We are in a looming financial crisis, even if we don’t want to see it.
Silicon Valley Bank was, according to Moody’s, worthy of an investment-grade rating as of March 8. S&P Global Ratings similarly held a high opinion of SVB. Two days later, SVB was shut down. Immediately, Moody’s dropped SVB into junk territory. So did S&P Global Ratings.
Within days, Signature Bank—with former Rep. Barney Frank, D-Mass., co-sponsor of the famed and much-ballyhooed Dodd-Frank Act, on the board—went belly up.
The Biden administration, touting its own heroism, immediately stepped in to fill the gap. Concerned that unsecured depositors would lose billions in cash, Team Biden announced that all unsecured depositors would get their money back. The Federal Reserve launched a Bank Term Funding Program to create additional reserves for the banks.
Then President Joe Biden himself claimed that he had stabilized the banking system.
To understand just why throwing money at the problem with the banks won’t solve the underlying issue, we need to understand just why SVB failed in the first place.
It failed thanks to three specific factors: from 2020 to 2022, the federal government injected more liquidity into the American economy than at any time in history, bar none; SVB, trusting that the liquidity would keep on coming, socked away a large amount of that liquidity into bonds, which bore a low interest rate; the federal government, having now created an inflationary wildfire, had to count on the Federal Reserve to cut inflation by raising interest rates. Those increased interest rates made SVB’s bond holdings lower; when depositors, hampered by the lack of easy money, started to withdraw their cash, SVB had to liquidate the bonds at a loss, essentially bankrupting them.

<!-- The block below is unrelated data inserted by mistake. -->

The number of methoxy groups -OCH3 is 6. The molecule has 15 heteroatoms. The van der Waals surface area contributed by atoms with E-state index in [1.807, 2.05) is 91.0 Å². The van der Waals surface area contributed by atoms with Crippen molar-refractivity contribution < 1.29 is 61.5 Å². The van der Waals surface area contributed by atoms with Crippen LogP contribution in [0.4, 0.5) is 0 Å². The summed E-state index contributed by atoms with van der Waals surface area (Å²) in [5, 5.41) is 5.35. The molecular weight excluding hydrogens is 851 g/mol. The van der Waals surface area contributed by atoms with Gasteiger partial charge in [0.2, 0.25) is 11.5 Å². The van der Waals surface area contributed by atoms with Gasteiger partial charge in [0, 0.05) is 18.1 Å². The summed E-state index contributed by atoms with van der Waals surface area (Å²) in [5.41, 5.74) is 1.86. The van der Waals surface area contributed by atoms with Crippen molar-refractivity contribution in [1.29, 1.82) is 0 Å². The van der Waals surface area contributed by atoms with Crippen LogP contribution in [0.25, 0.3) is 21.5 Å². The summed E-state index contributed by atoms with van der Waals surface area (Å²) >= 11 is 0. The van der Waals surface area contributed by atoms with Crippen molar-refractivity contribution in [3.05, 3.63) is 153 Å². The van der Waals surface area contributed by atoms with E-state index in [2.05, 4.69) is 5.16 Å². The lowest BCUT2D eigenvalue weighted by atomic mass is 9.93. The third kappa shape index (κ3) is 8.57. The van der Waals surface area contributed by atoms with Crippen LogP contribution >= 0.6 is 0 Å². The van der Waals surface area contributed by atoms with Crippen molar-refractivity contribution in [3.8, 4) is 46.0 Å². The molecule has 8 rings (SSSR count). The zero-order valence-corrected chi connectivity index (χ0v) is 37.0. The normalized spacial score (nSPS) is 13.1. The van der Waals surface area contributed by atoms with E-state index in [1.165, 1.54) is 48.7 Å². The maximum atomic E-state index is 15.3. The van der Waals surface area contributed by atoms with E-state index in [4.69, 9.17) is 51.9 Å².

So, what happened? Simply put, the federal government created a carousel of easy cash; investors thought the carousel would never stop; it stopped. Now, the federal government blames capitalism—and in the process, claims that by injecting more liquidity into the system, it will prevent capitalism from melting down the banks.
But instead, the federal government has created two new problems: First, the Federal Reserve has now given itself the unenviable task of simultaneously quashing inflation (which requires raising interest rates) and shoring up the banks (which requires lowering them and/or injecting more liquidity). Second, the federal government has created a new and massive moral hazard, whereby bank managers know that if they promise outsized returns to their depositors, they can gain their business—and worst-case scenario, the government will bail out the depositors anyway.
Now the experts tell us that the Biden team will achieve a soft landing, that it’ll somehow square the circle, lowering inflation while preventing bank assets from depreciating, incentivizing financial responsibility while simultaneously backstopping bad decision-making, and promoting fiscal responsibility while proposing $7 trillion budgets.
No one has this kind of power, least of all the team that’s brought America four-decade-high inflation, the highest interest rates since before the 2007-2008 financial crash, and an ever-soaring national debt.
No, the crisis will arrive. If it feels like the federal government can fly, that’s just because it always feels that way when you jump out of a 10th-story window and you’re nine stories down.
Biden and the economy are not immune to the forces of financial gravity.
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